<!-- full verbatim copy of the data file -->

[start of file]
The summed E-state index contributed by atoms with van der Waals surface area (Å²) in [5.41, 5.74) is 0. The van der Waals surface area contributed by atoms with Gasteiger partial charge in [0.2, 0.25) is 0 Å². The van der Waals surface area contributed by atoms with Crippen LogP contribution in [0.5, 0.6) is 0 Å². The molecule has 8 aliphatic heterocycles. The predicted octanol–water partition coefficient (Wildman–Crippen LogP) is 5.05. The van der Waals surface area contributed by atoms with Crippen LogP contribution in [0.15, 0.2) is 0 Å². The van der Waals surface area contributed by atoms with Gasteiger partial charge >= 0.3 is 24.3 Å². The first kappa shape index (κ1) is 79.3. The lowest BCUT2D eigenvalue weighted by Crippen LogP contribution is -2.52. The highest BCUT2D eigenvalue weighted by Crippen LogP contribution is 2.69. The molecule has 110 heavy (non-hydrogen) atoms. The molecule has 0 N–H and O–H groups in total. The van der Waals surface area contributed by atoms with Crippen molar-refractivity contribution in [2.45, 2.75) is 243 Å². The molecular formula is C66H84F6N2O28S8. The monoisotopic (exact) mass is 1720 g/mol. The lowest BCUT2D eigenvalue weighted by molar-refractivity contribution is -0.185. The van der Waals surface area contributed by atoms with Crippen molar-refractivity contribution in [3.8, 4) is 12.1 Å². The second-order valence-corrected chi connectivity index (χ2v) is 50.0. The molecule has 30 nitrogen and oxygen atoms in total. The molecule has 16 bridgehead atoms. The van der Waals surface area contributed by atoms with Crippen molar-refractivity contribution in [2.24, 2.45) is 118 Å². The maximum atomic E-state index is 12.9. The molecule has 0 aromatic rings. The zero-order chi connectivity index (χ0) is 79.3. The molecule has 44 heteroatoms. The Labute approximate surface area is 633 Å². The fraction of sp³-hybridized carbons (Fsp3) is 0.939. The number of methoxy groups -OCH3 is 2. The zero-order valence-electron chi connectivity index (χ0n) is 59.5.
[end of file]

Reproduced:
The summed E-state index contributed by atoms with van der Waals surface area (Å²) in [5.41, 5.74) is 0. The van der Waals surface area contributed by atoms with Gasteiger partial charge in [0.2, 0.25) is 0 Å². The van der Waals surface area contributed by atoms with Crippen LogP contribution in [0.5, 0.6) is 0 Å². The molecule has 8 aliphatic heterocycles. The predicted octanol–water partition coefficient (Wildman–Crippen LogP) is 5.05. The van der Waals surface area contributed by atoms with Crippen LogP contribution in [0.15, 0.2) is 0 Å². The van der Waals surface area contributed by atoms with Gasteiger partial charge >= 0.3 is 24.3 Å². The first kappa shape index (κ1) is 79.3. The lowest BCUT2D eigenvalue weighted by Crippen LogP contribution is -2.52. The highest BCUT2D eigenvalue weighted by Crippen LogP contribution is 2.69. The molecule has 110 heavy (non-hydrogen) atoms. The molecule has 0 N–H and O–H groups in total. The van der Waals surface area contributed by atoms with Crippen molar-refractivity contribution in [2.45, 2.75) is 243 Å². The molecular formula is C66H84F6N2O28S8. The monoisotopic (exact) mass is 1720 g/mol. The lowest BCUT2D eigenvalue weighted by molar-refractivity contribution is -0.185. The van der Waals surface area contributed by atoms with Crippen molar-refractivity contribution in [3.8, 4) is 12.1 Å². The second-order valence-corrected chi connectivity index (χ2v) is 50.0. The molecule has 30 nitrogen and oxygen atoms in total. The molecule has 16 bridgehead atoms. The van der Waals surface area contributed by atoms with Crippen molar-refractivity contribution in [2.24, 2.45) is 118 Å². The maximum atomic E-state index is 12.9. The molecule has 0 aromatic rings. The zero-order chi connectivity index (χ0) is 79.3. The molecule has 44 heteroatoms. The Labute approximate surface area is 633 Å². The fraction of sp³-hybridized carbons (Fsp3) is 0.939. The number of methoxy groups -OCH3 is 2. The zero-order valence-electron chi connectivity index (χ0n) is 59.5.